Cornell University researchers asked a group of people a simple question: “How do you know when you’re through eating dinner?”
Doesn’t everyone push the plate away when they feel full? NO. The leanest people do, but people who are overweight rely more on what are known as “external cues.” For example, guys packing a few extra pounds tend to stop eating when . . .
1. Their plates are clean.
2. Everyone else in their group is finished.
3. The TV show they’re watching is over.
These cues have nothing to do with how they feel physically. When eating becomes mindless, overeating becomes routine.
The key player in all of this appears to be a region of your brain called the left posterior amygdala, or LPA. This area monitors the volume of food in your stomach during a meal. Fill your gut to a comfortable level, and the LPA tells your brain to drop the fork. Trouble is, it delivers that information at dial-up speed in a DSL world. Many men consume calories faster than their bodies can say, ‘Stop!'”
Sit Down to Snack: Turns out, the trappings of a formal meal make you think you’re eating more than you actually are—and that may boost satiety levels. A 2006 Canadian study found that when people ate lunch while sitting at a set table, they consumed a third less at a later snack than those who ate their midday meals while standing at a counter.
Think of it as the Zen of eating: “If you treat every dining experience with greater respect, you’ll be less likely to use your fork as a shovel,” says sports nutritionist and behavioral psychotherapist Lisa Dorfman, M.S., R.D. “And that includes snacks as well as your three squares.”
University of Massachusetts researchers found that people who watched TV during a meal consumed 288 more calories on average than those who didn’t. The reason: What you’re seeing on television distracts you, which keeps your brain from recognizing that you’re full.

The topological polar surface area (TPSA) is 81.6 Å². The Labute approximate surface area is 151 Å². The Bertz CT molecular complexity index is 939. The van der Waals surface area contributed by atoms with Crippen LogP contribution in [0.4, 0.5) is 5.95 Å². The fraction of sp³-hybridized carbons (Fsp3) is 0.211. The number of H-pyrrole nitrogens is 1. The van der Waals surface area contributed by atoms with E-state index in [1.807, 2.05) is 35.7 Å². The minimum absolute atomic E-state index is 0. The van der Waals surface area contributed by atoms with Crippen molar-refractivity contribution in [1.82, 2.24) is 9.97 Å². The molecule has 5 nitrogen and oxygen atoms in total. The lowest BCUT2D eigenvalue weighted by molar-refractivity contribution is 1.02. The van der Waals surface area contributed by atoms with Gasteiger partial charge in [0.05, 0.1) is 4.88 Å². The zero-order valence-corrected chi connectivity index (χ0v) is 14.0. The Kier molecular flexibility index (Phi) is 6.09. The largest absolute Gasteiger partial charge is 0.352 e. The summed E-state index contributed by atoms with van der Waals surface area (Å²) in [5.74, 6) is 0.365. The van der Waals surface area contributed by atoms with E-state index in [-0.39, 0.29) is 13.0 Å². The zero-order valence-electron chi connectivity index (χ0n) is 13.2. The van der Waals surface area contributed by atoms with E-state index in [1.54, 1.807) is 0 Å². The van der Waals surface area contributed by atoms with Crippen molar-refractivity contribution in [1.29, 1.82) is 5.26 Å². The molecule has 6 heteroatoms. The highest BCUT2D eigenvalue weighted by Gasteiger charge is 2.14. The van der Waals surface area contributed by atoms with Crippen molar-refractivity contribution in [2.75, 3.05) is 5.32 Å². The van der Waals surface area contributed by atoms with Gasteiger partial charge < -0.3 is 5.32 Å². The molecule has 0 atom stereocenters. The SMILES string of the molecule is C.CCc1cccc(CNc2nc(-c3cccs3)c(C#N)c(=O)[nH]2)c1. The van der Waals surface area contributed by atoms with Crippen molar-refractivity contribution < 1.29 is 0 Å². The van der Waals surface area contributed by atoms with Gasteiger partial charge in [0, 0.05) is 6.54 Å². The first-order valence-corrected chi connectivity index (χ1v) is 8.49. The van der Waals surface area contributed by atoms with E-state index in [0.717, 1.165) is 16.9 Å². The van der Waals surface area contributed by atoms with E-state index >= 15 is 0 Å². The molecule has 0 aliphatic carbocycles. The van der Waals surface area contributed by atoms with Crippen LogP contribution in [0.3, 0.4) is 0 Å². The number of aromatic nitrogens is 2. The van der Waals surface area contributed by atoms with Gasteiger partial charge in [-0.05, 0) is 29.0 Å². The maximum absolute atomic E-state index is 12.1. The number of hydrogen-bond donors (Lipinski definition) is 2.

Slow Down: “Pay close attention to those first three bites, which people usually wolf down due to excitement,” says Jeffrey Greeson, Ph.D., a health psychologist at Duke Integrative Medicine. In fact, mimic a food critic: “Examine the food’s texture, savor the flavors in your mouth, and then pay attention and feel the swallow,” he says. “Psychologically, this form of meditative eating boosts satiety and promotes a sense of satisfaction for the entire meal.”
While you’re at it, try spicing up relatively bland fare, such as scrambled eggs, with hot sauce or smoked paprika. “Hot, flavorful foods help trigger your brain to realize you’re eating,” says Dorfman.
Keep a Food Journal: It’s an effective way to remind yourself how much you’re eating over the course of a day. But it doesn’t need to be complicated: University of Pittsburgh scientists found that dieters who simply wrote down the size of each meal (S, M, L, XL) were just as successful at losing weight as those who tracked specific foods and calorie counts.
Don’t Trust the Healthy Menu: You’re likely to underestimate your meal’s calorie count by about 35 percent, according to a new study published in the Journal of Consumer Research. The best approach is to check the restaurant’s nutrition guide before you order. A University of Mississippi study found that people consumed 54 percent fewer calories when they used this simple strategy.